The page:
It has been quite some time since I've done one of these. Why not go with a true blue classic? If you were to ask me what my overall favorite all-time comedy was, I'd say... 'Monty Python and the Holy Grail'... but if you looked on the other side of the coin, you'd probably find 'Young Frankenstein'.
In Mel Brooks' classic, Gene Wilder plays the grandson of the infamous Dr. Frankenstein. However, he disassociates himself from his family name by going by Frederick "Fronk-en-steen". He has inherited his grandfather's castle in Transylvania. Upon arriving in Transylvania, he meets Igor (Marty Feldman, and it's actually pronounced "Eye-gore"), whose grandfather once worked for Frederick's.
Frederick eventually meets his lovely new assistant, Inga (Teri Garr) and the castle's caretaker, Frau Blücher (Cloris Leachman) as he settles in. Eventually, he is drawn to his grandfather's private library, where he discovers his grandfather's plans to resurrect a human being, and the whole thing goes from there as a sort of parody of the original 'Frankenstein' as only Mel Brooks can do.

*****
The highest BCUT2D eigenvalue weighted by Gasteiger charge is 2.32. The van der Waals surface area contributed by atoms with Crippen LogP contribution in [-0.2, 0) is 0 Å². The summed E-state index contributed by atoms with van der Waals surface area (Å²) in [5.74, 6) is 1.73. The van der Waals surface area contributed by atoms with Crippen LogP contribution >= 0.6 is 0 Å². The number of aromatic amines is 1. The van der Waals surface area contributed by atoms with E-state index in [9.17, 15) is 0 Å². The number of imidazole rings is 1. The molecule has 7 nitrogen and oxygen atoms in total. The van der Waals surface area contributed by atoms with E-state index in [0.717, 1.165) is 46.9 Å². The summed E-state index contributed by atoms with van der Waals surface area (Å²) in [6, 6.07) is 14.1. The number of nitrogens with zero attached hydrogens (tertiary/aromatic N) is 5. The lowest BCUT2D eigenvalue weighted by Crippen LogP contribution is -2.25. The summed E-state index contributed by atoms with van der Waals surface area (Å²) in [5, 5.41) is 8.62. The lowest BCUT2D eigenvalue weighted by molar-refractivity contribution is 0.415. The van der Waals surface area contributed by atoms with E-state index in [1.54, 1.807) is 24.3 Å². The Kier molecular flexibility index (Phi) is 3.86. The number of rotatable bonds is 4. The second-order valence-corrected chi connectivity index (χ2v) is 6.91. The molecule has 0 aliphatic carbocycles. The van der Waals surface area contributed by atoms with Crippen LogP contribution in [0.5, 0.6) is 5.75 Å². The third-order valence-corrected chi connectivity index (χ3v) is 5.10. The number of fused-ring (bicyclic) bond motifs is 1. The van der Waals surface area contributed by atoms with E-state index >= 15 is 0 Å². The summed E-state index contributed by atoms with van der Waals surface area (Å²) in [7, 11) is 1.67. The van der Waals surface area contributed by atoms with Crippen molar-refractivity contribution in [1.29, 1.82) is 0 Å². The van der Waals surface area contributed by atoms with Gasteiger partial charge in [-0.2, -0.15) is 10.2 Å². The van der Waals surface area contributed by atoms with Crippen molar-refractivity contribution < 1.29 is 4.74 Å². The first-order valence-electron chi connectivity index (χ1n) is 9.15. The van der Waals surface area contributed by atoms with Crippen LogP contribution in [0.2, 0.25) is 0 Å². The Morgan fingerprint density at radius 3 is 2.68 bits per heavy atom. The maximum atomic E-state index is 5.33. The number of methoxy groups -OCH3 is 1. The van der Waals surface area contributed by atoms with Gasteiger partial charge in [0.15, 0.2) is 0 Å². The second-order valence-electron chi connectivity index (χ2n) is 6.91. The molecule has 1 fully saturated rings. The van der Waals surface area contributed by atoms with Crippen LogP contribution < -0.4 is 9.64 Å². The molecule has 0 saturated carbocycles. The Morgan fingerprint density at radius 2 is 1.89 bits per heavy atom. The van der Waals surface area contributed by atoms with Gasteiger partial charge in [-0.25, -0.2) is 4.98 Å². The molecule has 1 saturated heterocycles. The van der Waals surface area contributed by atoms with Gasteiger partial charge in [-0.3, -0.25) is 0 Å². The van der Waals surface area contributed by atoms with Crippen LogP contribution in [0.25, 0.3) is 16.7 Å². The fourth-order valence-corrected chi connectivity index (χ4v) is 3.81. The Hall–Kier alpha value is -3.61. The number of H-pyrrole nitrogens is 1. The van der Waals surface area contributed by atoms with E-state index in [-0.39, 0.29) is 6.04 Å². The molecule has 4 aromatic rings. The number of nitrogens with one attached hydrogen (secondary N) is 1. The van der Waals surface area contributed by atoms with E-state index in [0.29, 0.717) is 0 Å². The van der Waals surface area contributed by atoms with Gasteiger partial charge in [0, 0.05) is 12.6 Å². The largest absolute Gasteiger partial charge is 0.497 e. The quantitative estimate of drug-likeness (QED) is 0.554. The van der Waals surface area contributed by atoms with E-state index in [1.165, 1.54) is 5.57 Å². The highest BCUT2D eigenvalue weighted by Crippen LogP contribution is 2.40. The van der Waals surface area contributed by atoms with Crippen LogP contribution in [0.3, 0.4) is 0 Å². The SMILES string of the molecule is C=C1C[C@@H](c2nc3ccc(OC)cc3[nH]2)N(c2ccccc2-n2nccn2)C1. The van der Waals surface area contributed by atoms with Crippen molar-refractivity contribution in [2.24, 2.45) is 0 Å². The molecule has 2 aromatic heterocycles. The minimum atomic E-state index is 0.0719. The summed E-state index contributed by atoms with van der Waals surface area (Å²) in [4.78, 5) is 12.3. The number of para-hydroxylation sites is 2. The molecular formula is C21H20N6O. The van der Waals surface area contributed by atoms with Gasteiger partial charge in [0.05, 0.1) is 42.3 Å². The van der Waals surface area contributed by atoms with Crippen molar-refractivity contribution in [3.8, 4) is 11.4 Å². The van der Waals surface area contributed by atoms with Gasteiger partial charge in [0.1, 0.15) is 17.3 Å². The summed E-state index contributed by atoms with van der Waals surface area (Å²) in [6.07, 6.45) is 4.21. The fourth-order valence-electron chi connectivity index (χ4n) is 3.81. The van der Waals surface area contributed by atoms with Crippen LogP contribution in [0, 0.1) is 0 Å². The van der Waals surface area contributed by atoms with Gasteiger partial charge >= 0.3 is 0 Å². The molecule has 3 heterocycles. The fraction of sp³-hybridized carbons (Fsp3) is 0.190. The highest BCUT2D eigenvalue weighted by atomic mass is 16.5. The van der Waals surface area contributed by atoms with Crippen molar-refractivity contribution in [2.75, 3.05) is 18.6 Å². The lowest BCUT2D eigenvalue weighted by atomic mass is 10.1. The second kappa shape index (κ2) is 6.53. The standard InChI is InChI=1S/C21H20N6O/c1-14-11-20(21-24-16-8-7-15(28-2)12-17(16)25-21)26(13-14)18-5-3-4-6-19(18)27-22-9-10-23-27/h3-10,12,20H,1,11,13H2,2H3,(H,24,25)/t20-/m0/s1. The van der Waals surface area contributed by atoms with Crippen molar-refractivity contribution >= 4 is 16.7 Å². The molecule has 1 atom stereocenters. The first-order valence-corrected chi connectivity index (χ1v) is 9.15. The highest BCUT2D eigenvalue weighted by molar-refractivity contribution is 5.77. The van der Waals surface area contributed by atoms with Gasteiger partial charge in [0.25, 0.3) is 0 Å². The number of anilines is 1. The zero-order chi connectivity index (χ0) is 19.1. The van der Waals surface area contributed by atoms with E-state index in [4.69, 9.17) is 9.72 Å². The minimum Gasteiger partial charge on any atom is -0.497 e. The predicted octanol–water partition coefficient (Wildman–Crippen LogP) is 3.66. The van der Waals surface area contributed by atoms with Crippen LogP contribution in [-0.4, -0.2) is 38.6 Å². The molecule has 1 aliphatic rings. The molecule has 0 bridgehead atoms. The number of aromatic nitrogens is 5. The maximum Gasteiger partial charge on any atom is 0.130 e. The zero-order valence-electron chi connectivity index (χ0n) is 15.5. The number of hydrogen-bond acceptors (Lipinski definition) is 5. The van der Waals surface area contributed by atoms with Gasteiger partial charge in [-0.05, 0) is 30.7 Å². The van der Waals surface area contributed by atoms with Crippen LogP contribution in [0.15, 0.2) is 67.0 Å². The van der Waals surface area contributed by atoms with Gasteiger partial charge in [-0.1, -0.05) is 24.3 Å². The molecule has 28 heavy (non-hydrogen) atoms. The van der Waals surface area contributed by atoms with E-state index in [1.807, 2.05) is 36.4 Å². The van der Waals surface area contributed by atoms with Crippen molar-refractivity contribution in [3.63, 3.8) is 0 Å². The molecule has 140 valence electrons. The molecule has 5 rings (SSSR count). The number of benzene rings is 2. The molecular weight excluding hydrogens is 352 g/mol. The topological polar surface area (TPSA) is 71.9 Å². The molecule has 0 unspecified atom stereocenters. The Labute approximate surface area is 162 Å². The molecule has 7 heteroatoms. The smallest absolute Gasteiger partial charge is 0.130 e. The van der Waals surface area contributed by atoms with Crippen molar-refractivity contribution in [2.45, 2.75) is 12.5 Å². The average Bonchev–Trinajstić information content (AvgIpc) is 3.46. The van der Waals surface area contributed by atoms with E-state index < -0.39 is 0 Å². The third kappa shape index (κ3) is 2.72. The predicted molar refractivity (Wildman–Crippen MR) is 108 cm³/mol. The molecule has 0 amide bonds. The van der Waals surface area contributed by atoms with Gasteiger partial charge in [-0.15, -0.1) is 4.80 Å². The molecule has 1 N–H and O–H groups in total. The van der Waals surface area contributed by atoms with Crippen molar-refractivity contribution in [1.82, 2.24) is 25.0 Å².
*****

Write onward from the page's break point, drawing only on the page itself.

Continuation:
Adding to the cast are an array of names. Peter Boyle, who most would know by now as Frank from 'Everybody Loves Raymond' plays the Monster, and does a brilliant job of it all without ever having to speak. His facial expressions and body language just say it all. Gene Hackman plays a blind man, and along with Boyle provides arguably the funniest scene of the movie. The lovely Madeline Kahn as Frederick's tightly-wound fiancee is often quite funny, as she plays the kind of woman who won't let Frederick do anything. And finally there's Kenneth Mars as Inspector Kemp - a guy with a fake arm and a bit of a speech impediment who leads the eventual angry mob.
When put altogether, the writing and visual humour are both hilarious, making for a fine balance. It's incredibly quotable, and it seldom relies on crude humour. When it does, though, it does it cleverly. Being that it's farcical about one of the biggest titles in cinematic history, there is even something about it that's timeless.
So, if you've never seen 'Young Frankenstein' before and need a good, genuine laugh while keeping things relatively light, I can tell you that it has never failed to bring a smile to my face. Of all the Mel Brooks films out there, it's easily my personal favourite.